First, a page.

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Pope St. Leo the Great’s Christology

November 10, 2006

Today is the memorial of Pope Saint Leo I. The following is a brief account on his major contribution to the theology of Christ that I wrote a while back:

The Council of Chalcedon was summoned by Emperor Marcian during the autumn of 451 to respond to an extreme model of monophysite Christology that threatened to eclipse the moderate teaching of Ephesus.[1] The Fathers of Chalcedon sought to establish a normative teaching on the Incarnation, confessing “one and the same Son, our Lord Jesus Christ, the same perfect in human nature, truly God and the same with a rational soul and a body truly man . . .acknowledged in two natures . . . combining in one Person and substance (hypostasis), not divided or separated into two persons, but one and the same Son only begotten God Word, Lord Jesus Christ.”[2] While the Council was profoundly influenced by the Christologies of Cyril of Alexandria and John of Antioch, it was under the sway of Pope Leo the Great’s Tome to Flavian that the majority of conflicting parties at Chalcedon were reconciled. The bishop of Rome provided the decisive polemic against the false Christological interpretations threating the orthodox faith, marking the first instance of a Western solution to a peculiarly Eastern controversy.[3] But Leonine Christology was not exhausted through its service to the Chalcedonian formula. Rather, as a system it goes much further than the Council with regard to the prerogatives of Christ’s natures, exemplifying a refined Latin tradition of the twofold consubstantiality of Christ.

The starting point for Leonine Christology is the doctrine of the Son’s consubstantiality with the Father as promulgated at the First Council of Nicaea. The Son of God was “begotten as coeternal from the eternal—not later in time or inferior in power or dissimilar in splendor or different in essence.”[4] Leo emphasizes that Christ was born of both God and Mary, and thereby possessed two distinct natures (duae naturae), divine and human, within the unity of his person (persona). Each respective nature possesses its own properties and activities accordinly, yet “both natures and substances are kept intact yet and come together in one person.”[5] However, Leo’s prime concern does not lie solely with his explication of an ontological Christology. His thought is always profoundly orientated toward the salvific economy of Christ: God became man so that humanity could be saved.[6] For the bishop of Rome, redemption is rooted in the very person of Christ; precisely as one persona and two naturae, he is the efficacious savior of humanity: “In this way, as our salvation requires, one and the same mediator between God and men, the man Jesus Christ, can at one and the same time die in virtue of the one nature and, in virtue of the other, be incapable of death.”[7] Because of his dual consubstantiality, Christ is capable of mediating divine salvation to sinful humanity.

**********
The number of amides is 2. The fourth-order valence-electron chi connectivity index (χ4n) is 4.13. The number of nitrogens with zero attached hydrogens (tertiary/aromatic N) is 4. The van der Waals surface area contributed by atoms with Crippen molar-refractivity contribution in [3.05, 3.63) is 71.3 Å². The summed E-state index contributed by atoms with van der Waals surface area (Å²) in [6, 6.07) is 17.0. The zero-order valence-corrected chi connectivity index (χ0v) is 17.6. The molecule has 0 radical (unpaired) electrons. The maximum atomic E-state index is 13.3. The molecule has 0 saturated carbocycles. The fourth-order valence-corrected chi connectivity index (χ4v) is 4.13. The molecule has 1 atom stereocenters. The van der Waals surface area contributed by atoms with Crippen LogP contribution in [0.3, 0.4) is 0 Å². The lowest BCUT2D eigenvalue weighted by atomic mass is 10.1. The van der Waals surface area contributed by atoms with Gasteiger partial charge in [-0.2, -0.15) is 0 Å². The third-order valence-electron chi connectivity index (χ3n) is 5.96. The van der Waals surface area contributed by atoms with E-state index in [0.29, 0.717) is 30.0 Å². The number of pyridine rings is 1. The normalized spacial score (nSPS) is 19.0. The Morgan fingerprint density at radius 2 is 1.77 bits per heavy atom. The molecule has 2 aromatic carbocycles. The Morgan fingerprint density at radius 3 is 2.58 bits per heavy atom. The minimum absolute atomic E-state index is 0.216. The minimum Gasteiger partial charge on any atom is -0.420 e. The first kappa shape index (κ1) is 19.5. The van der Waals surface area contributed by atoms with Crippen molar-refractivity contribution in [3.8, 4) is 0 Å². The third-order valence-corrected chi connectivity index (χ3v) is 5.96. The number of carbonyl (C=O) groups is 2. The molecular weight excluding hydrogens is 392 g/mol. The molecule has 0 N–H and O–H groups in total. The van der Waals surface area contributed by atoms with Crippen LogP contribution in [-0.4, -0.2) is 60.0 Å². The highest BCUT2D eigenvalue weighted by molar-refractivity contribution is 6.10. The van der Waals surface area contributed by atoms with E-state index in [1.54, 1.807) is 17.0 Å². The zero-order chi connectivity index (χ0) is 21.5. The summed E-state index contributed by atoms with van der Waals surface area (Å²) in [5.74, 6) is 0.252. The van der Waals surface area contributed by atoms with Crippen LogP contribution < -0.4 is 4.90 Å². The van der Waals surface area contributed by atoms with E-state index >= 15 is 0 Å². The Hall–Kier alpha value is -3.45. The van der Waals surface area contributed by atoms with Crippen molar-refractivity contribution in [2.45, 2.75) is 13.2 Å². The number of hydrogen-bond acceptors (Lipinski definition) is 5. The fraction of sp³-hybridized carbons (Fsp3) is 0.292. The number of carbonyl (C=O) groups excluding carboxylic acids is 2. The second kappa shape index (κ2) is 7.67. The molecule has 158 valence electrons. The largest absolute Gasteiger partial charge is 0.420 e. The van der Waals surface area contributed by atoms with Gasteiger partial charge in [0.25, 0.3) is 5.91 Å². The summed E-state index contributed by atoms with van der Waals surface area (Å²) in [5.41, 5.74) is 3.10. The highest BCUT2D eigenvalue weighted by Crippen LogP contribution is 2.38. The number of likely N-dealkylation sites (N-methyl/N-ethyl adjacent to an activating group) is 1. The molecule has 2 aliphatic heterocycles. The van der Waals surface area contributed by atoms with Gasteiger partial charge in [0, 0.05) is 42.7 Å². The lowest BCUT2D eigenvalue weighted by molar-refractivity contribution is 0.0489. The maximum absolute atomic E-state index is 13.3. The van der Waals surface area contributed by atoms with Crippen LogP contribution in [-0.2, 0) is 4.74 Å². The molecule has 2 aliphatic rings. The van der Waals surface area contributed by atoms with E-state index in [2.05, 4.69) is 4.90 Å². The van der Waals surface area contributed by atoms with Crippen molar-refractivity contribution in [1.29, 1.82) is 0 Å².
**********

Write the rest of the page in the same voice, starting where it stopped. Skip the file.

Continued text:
Leo’s soteriological concerns emerge even more explicitly in his Letter to Emperor Leo I (Ep. 165), dispatched in August 453 during the struggle for the implementation of the Chalcedonian norm.[8] This letter, commonly dubbed the “Second Tome,” contains Leo’s most developed Christological exposition.[9] The mediatorship of Christ is again brought to the fore, as Leo asserts that death can be conquered only by a divine and human agent. The “Second Tome” locates the moment of salvation in the voluntary death of Christ, who is both eternal priest and perpetual sacrifice. As a guiltless victim, free from the stain of original sin, Christ was not subject to the debt of sin and was capable of overcoming the dominance of Satan. Because the Son of God assumed a concrete human nature, all humanity is incorporated into the destiny of Christ, most particularly his resurrection—all have died and risen by virtue of their bond to Christ’s humanity. Thus, if Christ possesses only one nature (monophysitism), or if the natures operate as two loosely joined subjects (Nestorianism), his mediatorship is depreciated and salvation becomes an impossibility.

[1] For background on the events immediate preceeding the Council of Chalcedon, see John A. McGuckin, St. Cyril of Alexandria and the Christological Controversy (Crestwood, NY: St. Vladimir’s Seminary Press, 2004); Basil Studer, Trinity and Incarnation: The Faith of the Early Church (Collegeville, MN: Liturgical Press, 1993), 211-12; Donald Goergen, The Jesus of Christian History, vol. 3 of A Theology of Jesus (Collegeville: Litrugical Press, 1992), 136-41.
[2] I quote from the English translation in Henry Denzinger, ed., The Sources of Catholic Dogma (Fitzwilliam, NH: Loretto, 1955), no. 148.
[3] See Jaroslav Pelikan, The Emergence of the Catholic Tradition (100-600), vol. 1 of The Christian Tradition: A History of the Development of Doctrine (Chicago: University of Chicago Press, 1971), 263-4.
Tomus ad Flavianum, 2. I quote from the English translation in Richard A. Norris, ed. and trans., The Christological Controversy (Philadelphia: Fortress Press, 1980), 146.
Tomus ad Flavianum, 3; Norris, 147.
[6] See Aloys Grillmeier,
From the Apostolic Age to Chalcedon, vol. 1 of Christ in Christian Tradition (New York: Sheed and Ward, 1965), 466.
[7] Tomus ad Falvianum, 3; Norris 148.
[8] Ep. 165 ad Leon. aug.
[9] See the discussion on the epistle in Grillmeier, Reception and Contradiction: The Development of the Discussion about Chalcedon from 451 to the Beginning of the Reign of Justinian, vol. 2.1 of Christ in Christian Tradition (London: Mowbray, 1987), 149-72.


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